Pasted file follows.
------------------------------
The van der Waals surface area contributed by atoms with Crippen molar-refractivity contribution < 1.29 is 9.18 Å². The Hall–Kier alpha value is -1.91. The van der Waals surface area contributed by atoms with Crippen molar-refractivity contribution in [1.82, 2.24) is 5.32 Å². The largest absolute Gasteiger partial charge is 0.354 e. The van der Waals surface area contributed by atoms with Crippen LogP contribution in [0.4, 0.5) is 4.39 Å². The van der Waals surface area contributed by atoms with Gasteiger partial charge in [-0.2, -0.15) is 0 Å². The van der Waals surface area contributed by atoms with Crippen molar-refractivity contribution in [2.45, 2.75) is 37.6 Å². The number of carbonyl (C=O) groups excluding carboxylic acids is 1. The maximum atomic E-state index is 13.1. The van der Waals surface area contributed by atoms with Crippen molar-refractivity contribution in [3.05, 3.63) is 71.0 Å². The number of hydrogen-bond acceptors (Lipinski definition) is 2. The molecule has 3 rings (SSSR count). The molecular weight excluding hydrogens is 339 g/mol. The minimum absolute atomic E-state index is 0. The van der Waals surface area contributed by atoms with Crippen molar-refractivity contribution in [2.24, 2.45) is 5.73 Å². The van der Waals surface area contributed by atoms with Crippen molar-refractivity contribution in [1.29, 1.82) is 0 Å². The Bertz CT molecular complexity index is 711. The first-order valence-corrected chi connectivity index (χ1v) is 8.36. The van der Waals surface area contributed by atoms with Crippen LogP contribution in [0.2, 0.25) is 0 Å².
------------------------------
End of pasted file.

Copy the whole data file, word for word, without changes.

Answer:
The van der Waals surface area contributed by atoms with Crippen molar-refractivity contribution < 1.29 is 9.18 Å². The Hall–Kier alpha value is -1.91. The van der Waals surface area contributed by atoms with Crippen molar-refractivity contribution in [1.82, 2.24) is 5.32 Å². The largest absolute Gasteiger partial charge is 0.354 e. The van der Waals surface area contributed by atoms with Crippen LogP contribution in [0.4, 0.5) is 4.39 Å². The van der Waals surface area contributed by atoms with Gasteiger partial charge in [-0.2, -0.15) is 0 Å². The van der Waals surface area contributed by atoms with Crippen molar-refractivity contribution in [2.45, 2.75) is 37.6 Å². The number of carbonyl (C=O) groups excluding carboxylic acids is 1. The maximum atomic E-state index is 13.1. The van der Waals surface area contributed by atoms with Crippen molar-refractivity contribution in [3.05, 3.63) is 71.0 Å². The number of hydrogen-bond acceptors (Lipinski definition) is 2. The molecule has 3 rings (SSSR count). The molecular weight excluding hydrogens is 339 g/mol. The minimum absolute atomic E-state index is 0. The van der Waals surface area contributed by atoms with Crippen molar-refractivity contribution in [2.24, 2.45) is 5.73 Å². The van der Waals surface area contributed by atoms with Crippen molar-refractivity contribution in [1.29, 1.82) is 0 Å². The Bertz CT molecular complexity index is 711. The first-order valence-corrected chi connectivity index (χ1v) is 8.36. The van der Waals surface area contributed by atoms with Crippen LogP contribution in [0.2, 0.25) is 0 Å².